Estimates of mortality rates in people with diabetes and cardiovascular disease using administrative pharmaceutical data

Main Article Content

Shaun Purkiss
Tessa Keegel
Hassan Vally
Dennis Wollersheim
Published online: Nov 7, 2019


Background
Quantifying the mortality risk for people with diabetes is challenging because of associated comorbidities. The recording of cause specific mortality from accompanying cardiovascular disease in death certificate notifications has been considered to underestimate the overall mortality risk in persons with diabetes.


MainĀ Aim
Develop a technique to quantify mortality risk from pharmaceutical administrative data and apply it to persons diagnosed with diabetes, and associated cardiovascular disease and dyslipidaemia before death.


Methods
Persons with diabetes, cardiovascular disease and dyslipidaemia were identified in a publicly available Australian Pharmaceutical data set using World Health Organization anatomic therapeutic codes assigned to medications received. Diabetes associated multi-morbidity cohorts were constructed and a proxy mortality (PM) event determined from medication and service discontinuation. Estimates of mortality rates were calculated from 2004 for 10 years and compared persons with diabetes alone and associated cardiovascular disease and dyslipidemia.


Results
This study identified 346,201 individuals within the 2004 calendar year as having received treatments for diabetes (n=51,422), dyslipidaemia (n=169,323) and cardiovascular disease including hypertension (n=280,105). Follow up was 3.3 x 106 person-years. Overall crude PM was 26.1 per 1000 person-years. PM rates were highest in persons with cardiovascular disease and diabetes in combination (47.5 per 100 person years). Statin treatments significantly improved the mortality rates in all persons with diabetes and cardiovascular disease alone and in combination over age groups >44 years (p<.001). Age specific diabetes PM rates using pharmaceutical data correlated well with Australian data from the National Diabetes Service Scheme (r=0.82)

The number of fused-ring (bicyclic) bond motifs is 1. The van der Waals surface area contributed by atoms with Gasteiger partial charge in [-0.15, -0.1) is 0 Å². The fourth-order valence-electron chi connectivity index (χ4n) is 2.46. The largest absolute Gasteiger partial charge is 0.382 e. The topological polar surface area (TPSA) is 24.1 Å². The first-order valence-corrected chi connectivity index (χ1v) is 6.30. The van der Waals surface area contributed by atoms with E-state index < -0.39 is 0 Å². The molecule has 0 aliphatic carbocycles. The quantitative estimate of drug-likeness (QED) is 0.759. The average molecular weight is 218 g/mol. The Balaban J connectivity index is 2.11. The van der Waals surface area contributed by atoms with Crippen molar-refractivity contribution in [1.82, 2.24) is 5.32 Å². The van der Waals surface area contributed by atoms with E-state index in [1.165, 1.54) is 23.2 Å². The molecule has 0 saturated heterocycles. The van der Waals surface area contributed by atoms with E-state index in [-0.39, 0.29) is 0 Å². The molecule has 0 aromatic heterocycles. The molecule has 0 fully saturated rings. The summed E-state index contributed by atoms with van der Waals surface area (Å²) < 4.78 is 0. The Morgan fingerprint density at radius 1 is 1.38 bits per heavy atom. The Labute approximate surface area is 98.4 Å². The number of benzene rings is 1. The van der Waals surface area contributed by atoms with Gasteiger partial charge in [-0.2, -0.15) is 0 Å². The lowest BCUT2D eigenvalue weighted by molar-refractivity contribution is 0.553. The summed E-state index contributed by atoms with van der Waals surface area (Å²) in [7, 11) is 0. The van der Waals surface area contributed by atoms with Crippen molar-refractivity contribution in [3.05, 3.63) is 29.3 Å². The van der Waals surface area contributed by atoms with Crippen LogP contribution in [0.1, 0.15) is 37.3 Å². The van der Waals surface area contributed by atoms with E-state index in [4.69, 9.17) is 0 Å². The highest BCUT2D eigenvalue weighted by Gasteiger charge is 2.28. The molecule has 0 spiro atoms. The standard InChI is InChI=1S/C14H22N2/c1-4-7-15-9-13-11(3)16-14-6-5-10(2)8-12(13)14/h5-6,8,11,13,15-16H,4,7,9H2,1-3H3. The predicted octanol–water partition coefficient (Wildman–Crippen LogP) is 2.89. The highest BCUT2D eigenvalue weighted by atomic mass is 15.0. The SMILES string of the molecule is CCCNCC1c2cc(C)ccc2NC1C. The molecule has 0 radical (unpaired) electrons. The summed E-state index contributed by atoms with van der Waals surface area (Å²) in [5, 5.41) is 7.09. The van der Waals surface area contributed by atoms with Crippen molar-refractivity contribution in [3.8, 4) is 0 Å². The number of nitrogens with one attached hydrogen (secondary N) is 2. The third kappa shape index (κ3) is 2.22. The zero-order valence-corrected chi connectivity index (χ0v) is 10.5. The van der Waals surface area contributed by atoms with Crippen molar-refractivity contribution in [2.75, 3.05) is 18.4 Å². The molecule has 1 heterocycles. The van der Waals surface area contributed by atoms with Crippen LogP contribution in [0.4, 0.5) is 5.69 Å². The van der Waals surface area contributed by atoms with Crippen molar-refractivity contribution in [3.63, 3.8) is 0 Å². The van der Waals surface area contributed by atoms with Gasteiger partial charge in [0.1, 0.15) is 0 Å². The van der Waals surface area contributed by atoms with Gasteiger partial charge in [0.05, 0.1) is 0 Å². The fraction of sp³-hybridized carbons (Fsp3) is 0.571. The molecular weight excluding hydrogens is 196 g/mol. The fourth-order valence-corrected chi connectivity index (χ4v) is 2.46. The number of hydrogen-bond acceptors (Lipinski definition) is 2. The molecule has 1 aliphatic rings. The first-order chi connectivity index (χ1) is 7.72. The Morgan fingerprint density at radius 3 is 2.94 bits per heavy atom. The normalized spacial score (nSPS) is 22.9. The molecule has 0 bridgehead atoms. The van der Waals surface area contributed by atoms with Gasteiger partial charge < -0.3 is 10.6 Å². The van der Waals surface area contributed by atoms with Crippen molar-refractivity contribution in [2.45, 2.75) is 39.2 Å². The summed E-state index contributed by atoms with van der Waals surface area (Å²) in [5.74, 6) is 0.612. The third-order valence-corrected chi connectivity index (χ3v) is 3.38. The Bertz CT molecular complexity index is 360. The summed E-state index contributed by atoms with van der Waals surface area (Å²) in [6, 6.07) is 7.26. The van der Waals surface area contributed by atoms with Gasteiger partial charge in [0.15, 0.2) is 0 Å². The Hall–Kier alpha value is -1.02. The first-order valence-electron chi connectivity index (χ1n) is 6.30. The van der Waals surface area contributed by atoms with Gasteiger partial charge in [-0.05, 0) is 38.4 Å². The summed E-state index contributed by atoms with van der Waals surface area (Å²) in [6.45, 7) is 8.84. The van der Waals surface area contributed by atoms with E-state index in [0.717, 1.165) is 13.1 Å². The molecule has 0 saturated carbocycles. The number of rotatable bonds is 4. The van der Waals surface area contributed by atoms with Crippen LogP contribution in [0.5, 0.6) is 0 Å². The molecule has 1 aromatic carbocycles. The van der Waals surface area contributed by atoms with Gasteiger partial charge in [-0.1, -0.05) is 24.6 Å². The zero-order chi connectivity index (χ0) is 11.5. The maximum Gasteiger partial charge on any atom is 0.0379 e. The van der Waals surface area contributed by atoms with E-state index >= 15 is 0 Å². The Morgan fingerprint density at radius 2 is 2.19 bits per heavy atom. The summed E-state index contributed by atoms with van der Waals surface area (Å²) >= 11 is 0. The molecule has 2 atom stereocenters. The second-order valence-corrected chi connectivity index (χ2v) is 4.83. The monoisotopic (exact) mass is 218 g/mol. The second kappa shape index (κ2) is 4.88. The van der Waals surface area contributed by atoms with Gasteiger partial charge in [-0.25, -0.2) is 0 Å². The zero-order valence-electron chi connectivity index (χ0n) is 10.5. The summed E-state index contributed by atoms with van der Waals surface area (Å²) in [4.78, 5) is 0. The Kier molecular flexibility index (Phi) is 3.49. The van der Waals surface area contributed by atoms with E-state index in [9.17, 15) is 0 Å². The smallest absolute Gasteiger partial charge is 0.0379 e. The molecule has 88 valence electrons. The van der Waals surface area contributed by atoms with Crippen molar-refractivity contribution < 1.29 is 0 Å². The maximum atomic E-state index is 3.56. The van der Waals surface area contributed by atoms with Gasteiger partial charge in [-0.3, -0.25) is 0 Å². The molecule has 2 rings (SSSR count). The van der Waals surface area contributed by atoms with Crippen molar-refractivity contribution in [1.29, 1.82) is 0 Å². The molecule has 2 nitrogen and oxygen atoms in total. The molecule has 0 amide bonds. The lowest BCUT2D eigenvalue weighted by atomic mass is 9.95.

Conclusion
Proxy mortality events calculated from medication discontinuation in persons with chronic conditions can provide an alternative method to estimate disease mortality rates. The technique also allows the assessment of mortality risk in persons with chronic disease multi-morbidity.


Background

Quantifying the mortality risk for people with diabetes is challenging because of associated comorbidities. The recording of cause specific mortality from accompanying cardiovascular disease in death certificate notifications has been considered to underestimate the overall mortality risk in persons with diabetes.

Main aim

Develop a technique to quantify mortality risk from pharmaceutical administrative data and apply it to persons diagnosed with diabetes, and associated cardiovascular disease and dyslipidaemia before death.

Methods

Persons with diabetes, cardiovascular disease and dyslipidaemia were identified in a publicly available Australian Pharmaceutical data set using World Health Organization anatomic therapeutic codes assigned to medications received. Diabetes associated multi-morbidity cohorts were constructed and a proxy mortality (PM) event determined from medication and service discontinuation. Estimates of mortality rates were calculated from 2004 for 10 years and compared persons with diabetes alone and associated cardiovascular disease and dyslipidemia.

Results

This study identified 346,201 individuals within the 2004 calendar year as having received treatments for diabetes (n=51,422), dyslipidaemia (n=169,323) and cardiovascular disease including hypertension (n=280,105). Follow up was 3.3 x 106 person-years. Overall crude PM was 26.1 per 1000 person-years. PM rates were highest in persons with cardiovascular disease and diabetes in combination (47.5 per 100 person years). Statin treatments significantly improved the mortality rates in all persons with diabetes and cardiovascular disease alone and in combination over age groups >44 years (p<.001). Age specific diabetes PM rates using pharmaceutical data correlated well with Australian data from the National Diabetes Service Scheme (r=0.82)

Conclusion

Proxy mortality events calculated from medication discontinuation in persons with chronic conditions can provide an alternative method to estimate disease mortality rates. The technique also allows the assessment of mortality risk in persons with chronic disease multi-morbidity.

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